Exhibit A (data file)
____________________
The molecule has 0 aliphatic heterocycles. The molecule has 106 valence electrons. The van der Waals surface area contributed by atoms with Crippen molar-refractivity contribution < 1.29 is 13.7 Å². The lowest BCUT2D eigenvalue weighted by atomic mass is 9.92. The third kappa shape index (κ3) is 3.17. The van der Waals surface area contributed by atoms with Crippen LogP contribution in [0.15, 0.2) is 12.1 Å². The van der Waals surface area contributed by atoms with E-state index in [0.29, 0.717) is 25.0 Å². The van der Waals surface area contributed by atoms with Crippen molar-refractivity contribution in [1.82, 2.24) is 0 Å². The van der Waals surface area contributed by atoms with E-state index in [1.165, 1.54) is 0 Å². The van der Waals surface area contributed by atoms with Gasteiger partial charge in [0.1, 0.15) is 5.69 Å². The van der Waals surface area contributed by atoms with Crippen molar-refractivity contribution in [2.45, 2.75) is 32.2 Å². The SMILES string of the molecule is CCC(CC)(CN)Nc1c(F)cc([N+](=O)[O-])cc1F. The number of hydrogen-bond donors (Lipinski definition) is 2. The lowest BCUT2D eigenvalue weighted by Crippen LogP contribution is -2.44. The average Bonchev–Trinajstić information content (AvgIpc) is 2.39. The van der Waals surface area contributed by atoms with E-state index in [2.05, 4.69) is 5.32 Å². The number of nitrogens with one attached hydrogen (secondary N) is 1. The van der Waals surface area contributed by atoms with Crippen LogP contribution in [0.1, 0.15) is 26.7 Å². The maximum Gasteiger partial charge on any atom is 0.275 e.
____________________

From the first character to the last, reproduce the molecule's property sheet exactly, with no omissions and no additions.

The molecule has 0 aliphatic heterocycles. The molecule has 106 valence electrons. The van der Waals surface area contributed by atoms with Crippen molar-refractivity contribution < 1.29 is 13.7 Å². The lowest BCUT2D eigenvalue weighted by atomic mass is 9.92. The third kappa shape index (κ3) is 3.17. The van der Waals surface area contributed by atoms with Crippen LogP contribution in [0.15, 0.2) is 12.1 Å². The van der Waals surface area contributed by atoms with E-state index in [0.29, 0.717) is 25.0 Å². The van der Waals surface area contributed by atoms with Crippen molar-refractivity contribution in [1.82, 2.24) is 0 Å². The van der Waals surface area contributed by atoms with E-state index in [1.165, 1.54) is 0 Å². The van der Waals surface area contributed by atoms with Gasteiger partial charge in [0.1, 0.15) is 5.69 Å². The van der Waals surface area contributed by atoms with Crippen molar-refractivity contribution in [2.45, 2.75) is 32.2 Å². The SMILES string of the molecule is CCC(CC)(CN)Nc1c(F)cc([N+](=O)[O-])cc1F. The number of hydrogen-bond donors (Lipinski definition) is 2. The lowest BCUT2D eigenvalue weighted by Crippen LogP contribution is -2.44. The average Bonchev–Trinajstić information content (AvgIpc) is 2.39. The van der Waals surface area contributed by atoms with E-state index in [2.05, 4.69) is 5.32 Å². The number of nitrogens with one attached hydrogen (secondary N) is 1. The van der Waals surface area contributed by atoms with Crippen LogP contribution in [0.1, 0.15) is 26.7 Å². The maximum Gasteiger partial charge on any atom is 0.275 e.